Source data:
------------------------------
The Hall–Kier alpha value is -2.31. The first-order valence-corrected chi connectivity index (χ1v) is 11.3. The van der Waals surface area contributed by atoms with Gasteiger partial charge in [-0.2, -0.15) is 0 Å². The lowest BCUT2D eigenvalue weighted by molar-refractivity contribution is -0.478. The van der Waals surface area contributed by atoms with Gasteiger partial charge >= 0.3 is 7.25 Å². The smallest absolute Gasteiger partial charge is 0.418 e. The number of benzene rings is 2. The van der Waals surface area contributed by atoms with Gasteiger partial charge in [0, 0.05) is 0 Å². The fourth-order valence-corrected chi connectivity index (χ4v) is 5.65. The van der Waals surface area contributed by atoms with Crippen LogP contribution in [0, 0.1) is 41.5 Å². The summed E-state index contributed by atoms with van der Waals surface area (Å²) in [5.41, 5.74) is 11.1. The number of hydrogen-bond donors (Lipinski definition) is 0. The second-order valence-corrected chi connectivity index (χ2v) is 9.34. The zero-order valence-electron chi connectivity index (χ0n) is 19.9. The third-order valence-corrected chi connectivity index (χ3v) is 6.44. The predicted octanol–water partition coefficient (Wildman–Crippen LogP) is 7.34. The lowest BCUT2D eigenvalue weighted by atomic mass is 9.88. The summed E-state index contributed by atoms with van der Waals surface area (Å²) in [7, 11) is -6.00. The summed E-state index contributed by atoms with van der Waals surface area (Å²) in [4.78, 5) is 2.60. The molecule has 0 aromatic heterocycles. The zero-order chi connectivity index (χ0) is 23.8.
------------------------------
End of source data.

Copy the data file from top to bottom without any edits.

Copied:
The Hall–Kier alpha value is -2.31. The first-order valence-corrected chi connectivity index (χ1v) is 11.3. The van der Waals surface area contributed by atoms with Gasteiger partial charge in [-0.2, -0.15) is 0 Å². The lowest BCUT2D eigenvalue weighted by molar-refractivity contribution is -0.478. The van der Waals surface area contributed by atoms with Gasteiger partial charge >= 0.3 is 7.25 Å². The smallest absolute Gasteiger partial charge is 0.418 e. The number of benzene rings is 2. The van der Waals surface area contributed by atoms with Gasteiger partial charge in [0, 0.05) is 0 Å². The fourth-order valence-corrected chi connectivity index (χ4v) is 5.65. The van der Waals surface area contributed by atoms with Crippen LogP contribution in [0, 0.1) is 41.5 Å². The summed E-state index contributed by atoms with van der Waals surface area (Å²) in [5.41, 5.74) is 11.1. The number of hydrogen-bond donors (Lipinski definition) is 0. The second-order valence-corrected chi connectivity index (χ2v) is 9.34. The zero-order valence-electron chi connectivity index (χ0n) is 19.9. The third-order valence-corrected chi connectivity index (χ3v) is 6.44. The predicted octanol–water partition coefficient (Wildman–Crippen LogP) is 7.34. The lowest BCUT2D eigenvalue weighted by atomic mass is 9.88. The summed E-state index contributed by atoms with van der Waals surface area (Å²) in [7, 11) is -6.00. The summed E-state index contributed by atoms with van der Waals surface area (Å²) in [4.78, 5) is 2.60. The molecule has 0 aromatic heterocycles. The zero-order chi connectivity index (χ0) is 23.8.